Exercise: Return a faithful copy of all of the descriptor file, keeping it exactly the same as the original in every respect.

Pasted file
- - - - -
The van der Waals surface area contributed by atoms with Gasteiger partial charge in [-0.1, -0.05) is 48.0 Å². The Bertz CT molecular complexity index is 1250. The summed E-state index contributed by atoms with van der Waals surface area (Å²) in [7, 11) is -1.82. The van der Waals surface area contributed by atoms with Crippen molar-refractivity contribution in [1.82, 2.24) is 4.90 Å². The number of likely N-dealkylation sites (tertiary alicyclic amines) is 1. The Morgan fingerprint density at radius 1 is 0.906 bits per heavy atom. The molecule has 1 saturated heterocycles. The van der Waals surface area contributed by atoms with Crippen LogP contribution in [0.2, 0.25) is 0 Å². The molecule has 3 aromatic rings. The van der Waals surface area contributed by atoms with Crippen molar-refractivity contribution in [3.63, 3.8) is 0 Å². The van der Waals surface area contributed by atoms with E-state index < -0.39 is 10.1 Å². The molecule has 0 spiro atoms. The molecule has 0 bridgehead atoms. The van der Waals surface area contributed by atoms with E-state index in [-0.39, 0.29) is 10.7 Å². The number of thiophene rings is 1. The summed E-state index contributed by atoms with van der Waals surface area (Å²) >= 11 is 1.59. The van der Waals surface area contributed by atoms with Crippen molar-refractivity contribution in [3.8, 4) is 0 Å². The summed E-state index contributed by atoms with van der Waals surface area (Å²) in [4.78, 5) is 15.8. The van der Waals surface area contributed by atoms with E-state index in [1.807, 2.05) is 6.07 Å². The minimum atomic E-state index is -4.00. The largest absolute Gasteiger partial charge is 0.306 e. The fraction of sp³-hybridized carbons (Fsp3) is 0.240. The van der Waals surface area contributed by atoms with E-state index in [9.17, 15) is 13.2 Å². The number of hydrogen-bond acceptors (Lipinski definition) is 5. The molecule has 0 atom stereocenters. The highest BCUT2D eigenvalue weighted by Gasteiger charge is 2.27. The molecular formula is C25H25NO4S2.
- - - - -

The van der Waals surface area contributed by atoms with Gasteiger partial charge in [-0.1, -0.05) is 48.0 Å². The Bertz CT molecular complexity index is 1250. The summed E-state index contributed by atoms with van der Waals surface area (Å²) in [7, 11) is -1.82. The van der Waals surface area contributed by atoms with Crippen molar-refractivity contribution in [1.82, 2.24) is 4.90 Å². The number of likely N-dealkylation sites (tertiary alicyclic amines) is 1. The Morgan fingerprint density at radius 1 is 0.906 bits per heavy atom. The molecule has 1 saturated heterocycles. The van der Waals surface area contributed by atoms with Crippen LogP contribution in [0.2, 0.25) is 0 Å². The molecule has 3 aromatic rings. The van der Waals surface area contributed by atoms with Crippen molar-refractivity contribution in [3.63, 3.8) is 0 Å². The van der Waals surface area contributed by atoms with E-state index < -0.39 is 10.1 Å². The molecule has 0 spiro atoms. The molecule has 0 bridgehead atoms. The van der Waals surface area contributed by atoms with E-state index in [-0.39, 0.29) is 10.7 Å². The number of thiophene rings is 1. The summed E-state index contributed by atoms with van der Waals surface area (Å²) >= 11 is 1.59. The van der Waals surface area contributed by atoms with Crippen molar-refractivity contribution in [3.8, 4) is 0 Å². The summed E-state index contributed by atoms with van der Waals surface area (Å²) in [4.78, 5) is 15.8. The van der Waals surface area contributed by atoms with E-state index in [1.807, 2.05) is 6.07 Å². The minimum atomic E-state index is -4.00. The largest absolute Gasteiger partial charge is 0.306 e. The fraction of sp³-hybridized carbons (Fsp3) is 0.240. The van der Waals surface area contributed by atoms with E-state index in [9.17, 15) is 13.2 Å². The number of hydrogen-bond acceptors (Lipinski definition) is 5. The molecule has 0 atom stereocenters. The highest BCUT2D eigenvalue weighted by Gasteiger charge is 2.27. The molecular formula is C25H25NO4S2.